Winners of recent majors will tee it up at Kasumigaseki Country Club as the USA bids to add to its haul of one medal from Rio.
Matt Kuchar won bronze in the men's event at Rio 2016, but hopes are high for more with Collin Morikawa arriving on the back of his second major triumph at the Open Championship.
USA also boasts a recent winner of a women's major in Nelly Korda who claimed the Women's PGA Championship title in June to go top of the world rankings.
Korda sisters in medal hunt
It could be Korda v Korea for gold in Tokyo.
South Korean women have dominated golf in recent years, and Nelly Korda's maiden major triumph in June's Women's PGA Championship was the first for an American since Angela Stanford at the 2018 Evian Championship
Big sister Jessica, who has also made the USA Olympic team, was the first to congratulate her in Atlanta.
That win saw Nelly become the first player from outside Asia and Australasia to take the world number one spot since Stacy Lewis in 2014.
That came the week after she won the Meijer LPGA Classic with the 22-year-old also taking the Gainbridge LPGA event in late February.
Jessica, who has been on the fringes of the top 10 for most of the year, took the last US spot behind major winners Danielle Kang and Rio 2016 Olympian Lexi Thompson.
Nelly is the only member of the team with titles to her name this season, and much will be expected of her in Tokyo.
Success is certainly not new to the Kordas with their tennis-playing father Petr winning the Australian Open back in 1998.
Both sisters have now won the golf equivalent with younger brother Sebastian, who chose racquets over clubs but turned down his spot in Tokyo to focus on the US Open, taking the junior Australia Open title.
All of them celebrated with Dad's trademark scissor kick.
Morikawa leads men's hopes
For the second Games running, the United States is the only country with four men going for gold.
Spain's Jon Rahm may be the world number one with number two Dustin Johnson opting out of Tokyo, but the USA team comprises the next four in the rankings.
After winning on his Open Championship debut at Royal St George's, Collin Morikawa is up to a career-high three in the world and setting about becoming one of the greats of the sport.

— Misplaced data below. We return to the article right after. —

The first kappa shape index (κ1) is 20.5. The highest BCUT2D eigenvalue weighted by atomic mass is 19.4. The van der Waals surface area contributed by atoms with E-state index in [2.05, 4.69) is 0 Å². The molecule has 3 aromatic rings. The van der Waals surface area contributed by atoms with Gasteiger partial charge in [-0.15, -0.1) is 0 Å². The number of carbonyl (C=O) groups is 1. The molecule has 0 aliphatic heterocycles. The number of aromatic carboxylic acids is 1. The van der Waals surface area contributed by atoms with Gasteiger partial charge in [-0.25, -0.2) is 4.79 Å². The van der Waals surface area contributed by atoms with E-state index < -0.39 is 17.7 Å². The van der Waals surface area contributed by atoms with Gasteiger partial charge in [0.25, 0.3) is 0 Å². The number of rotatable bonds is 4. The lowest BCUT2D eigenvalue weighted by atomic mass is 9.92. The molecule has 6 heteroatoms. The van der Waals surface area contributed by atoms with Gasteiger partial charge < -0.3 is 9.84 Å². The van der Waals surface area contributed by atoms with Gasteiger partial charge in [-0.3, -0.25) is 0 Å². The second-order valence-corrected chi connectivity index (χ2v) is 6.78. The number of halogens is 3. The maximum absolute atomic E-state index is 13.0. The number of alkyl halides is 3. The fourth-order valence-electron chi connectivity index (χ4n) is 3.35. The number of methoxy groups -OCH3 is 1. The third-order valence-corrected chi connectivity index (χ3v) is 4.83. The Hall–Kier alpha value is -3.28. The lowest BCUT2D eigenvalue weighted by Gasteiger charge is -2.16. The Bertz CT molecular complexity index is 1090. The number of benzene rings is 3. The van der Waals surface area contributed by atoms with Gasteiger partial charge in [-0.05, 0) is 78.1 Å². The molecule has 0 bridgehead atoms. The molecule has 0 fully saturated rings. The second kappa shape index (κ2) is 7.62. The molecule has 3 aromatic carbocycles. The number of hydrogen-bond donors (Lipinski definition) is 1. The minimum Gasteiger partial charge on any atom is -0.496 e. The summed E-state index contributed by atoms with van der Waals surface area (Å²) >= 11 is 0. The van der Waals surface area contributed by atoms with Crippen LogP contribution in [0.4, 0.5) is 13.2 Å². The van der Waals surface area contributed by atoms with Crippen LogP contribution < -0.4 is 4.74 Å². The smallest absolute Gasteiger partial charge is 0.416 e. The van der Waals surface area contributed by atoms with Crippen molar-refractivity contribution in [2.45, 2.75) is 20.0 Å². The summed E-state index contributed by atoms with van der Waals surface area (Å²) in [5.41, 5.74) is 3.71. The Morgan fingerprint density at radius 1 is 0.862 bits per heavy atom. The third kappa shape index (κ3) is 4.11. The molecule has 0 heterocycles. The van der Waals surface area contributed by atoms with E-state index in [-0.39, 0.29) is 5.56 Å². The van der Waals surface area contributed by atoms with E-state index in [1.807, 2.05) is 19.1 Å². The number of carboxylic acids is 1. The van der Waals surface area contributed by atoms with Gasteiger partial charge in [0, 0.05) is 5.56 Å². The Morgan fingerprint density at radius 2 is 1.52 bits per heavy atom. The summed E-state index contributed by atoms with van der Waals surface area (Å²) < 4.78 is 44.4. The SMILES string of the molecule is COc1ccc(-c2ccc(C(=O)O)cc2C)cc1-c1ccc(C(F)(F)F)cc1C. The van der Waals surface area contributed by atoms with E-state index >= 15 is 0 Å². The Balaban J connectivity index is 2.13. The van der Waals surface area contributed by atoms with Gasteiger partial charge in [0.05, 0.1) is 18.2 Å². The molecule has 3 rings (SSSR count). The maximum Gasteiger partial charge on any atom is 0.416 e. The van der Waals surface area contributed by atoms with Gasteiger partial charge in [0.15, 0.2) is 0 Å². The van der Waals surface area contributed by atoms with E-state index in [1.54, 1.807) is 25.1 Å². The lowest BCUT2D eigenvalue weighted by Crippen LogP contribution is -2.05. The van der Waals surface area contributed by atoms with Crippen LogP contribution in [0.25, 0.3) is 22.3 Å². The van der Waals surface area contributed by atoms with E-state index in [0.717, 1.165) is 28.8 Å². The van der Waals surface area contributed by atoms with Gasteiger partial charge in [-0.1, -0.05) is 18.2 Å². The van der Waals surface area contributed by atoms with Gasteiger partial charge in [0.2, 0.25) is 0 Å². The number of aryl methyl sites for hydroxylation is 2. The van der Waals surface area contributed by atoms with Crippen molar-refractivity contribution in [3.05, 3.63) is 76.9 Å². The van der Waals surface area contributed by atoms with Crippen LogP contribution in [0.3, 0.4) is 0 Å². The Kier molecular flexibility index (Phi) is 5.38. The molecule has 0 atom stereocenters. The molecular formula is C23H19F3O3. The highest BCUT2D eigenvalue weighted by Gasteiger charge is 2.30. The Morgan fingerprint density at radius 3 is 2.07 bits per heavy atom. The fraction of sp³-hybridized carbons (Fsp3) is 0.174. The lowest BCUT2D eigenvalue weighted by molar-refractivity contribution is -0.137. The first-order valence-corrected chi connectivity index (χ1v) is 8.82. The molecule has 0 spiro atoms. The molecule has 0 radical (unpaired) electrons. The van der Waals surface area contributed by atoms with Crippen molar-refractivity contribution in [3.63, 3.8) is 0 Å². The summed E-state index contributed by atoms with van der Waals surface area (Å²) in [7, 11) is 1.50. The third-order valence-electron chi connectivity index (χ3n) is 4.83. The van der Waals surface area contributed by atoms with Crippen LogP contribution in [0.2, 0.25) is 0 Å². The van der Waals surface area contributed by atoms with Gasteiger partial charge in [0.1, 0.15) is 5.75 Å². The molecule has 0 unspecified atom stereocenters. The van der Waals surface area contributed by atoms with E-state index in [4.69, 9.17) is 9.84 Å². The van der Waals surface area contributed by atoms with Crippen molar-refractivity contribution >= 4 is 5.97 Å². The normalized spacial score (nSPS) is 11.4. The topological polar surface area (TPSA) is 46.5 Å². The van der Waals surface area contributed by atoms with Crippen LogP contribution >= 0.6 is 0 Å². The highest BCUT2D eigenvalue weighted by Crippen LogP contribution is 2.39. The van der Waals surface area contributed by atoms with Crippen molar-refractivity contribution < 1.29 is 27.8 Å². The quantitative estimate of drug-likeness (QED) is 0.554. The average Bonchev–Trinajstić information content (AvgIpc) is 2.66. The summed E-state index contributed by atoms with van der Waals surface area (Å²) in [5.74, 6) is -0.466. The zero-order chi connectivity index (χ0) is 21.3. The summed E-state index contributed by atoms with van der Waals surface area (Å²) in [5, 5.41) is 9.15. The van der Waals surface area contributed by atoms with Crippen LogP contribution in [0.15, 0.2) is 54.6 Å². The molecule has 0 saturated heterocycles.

The 24-year-old Californian only turned professional two years ago after completing a business administration degree at the University of California, Berkeley.
Now he has two major titles in eight starts, and would love to add Olympic gold to his growing list of accolades, as he announced on the Tonight Show with Jimmy Fallon.
A lifelong LA Dodgers baseball fan and breakfast fanatic - he has cereal names and bacon engraved on his wedges - Morikawa has been with his coach Rick Sessinghaus since the age of eight.
Sessinghaus, who has a doctorate in applied psychology, has helped Morikawa develop an enviable calmness in pressure situations as shown in both his major triumphs.
In his first at the 2020 PGA Championship, he shot weekend rounds of 65 and 64 for the lowest closing 36-hole score in major history.
Then last week, he carded a blemish-free four-under-par 66 final round to claim the claret jug on his first attempt.
Justin Thomas is down to four in the world following something of a slump after his PLAYERS Championship success in March.
The man from Kentucky has just the one major to his name - the 2017 PGA Championship - and he will need to rediscover his touch with the putter if he is to be competitive.
Xander Schauffele and 2020 US Open champ Bryson DeChambeau complete the team with the former seeking his first win since last September's TOUR Championship.
Big-hitting DeChambeau was tie for third behind Thomas in the PLAYERS, a week after his last victory at the Arnold Palmer Invitational.
While his feud with four-time major winner Brooks Koepka has made more headlines than his play in recent months, gym rat DeChambeau will be looking to bring his 'A' game to Kasumigaseki Country Club and perhaps collect a medal.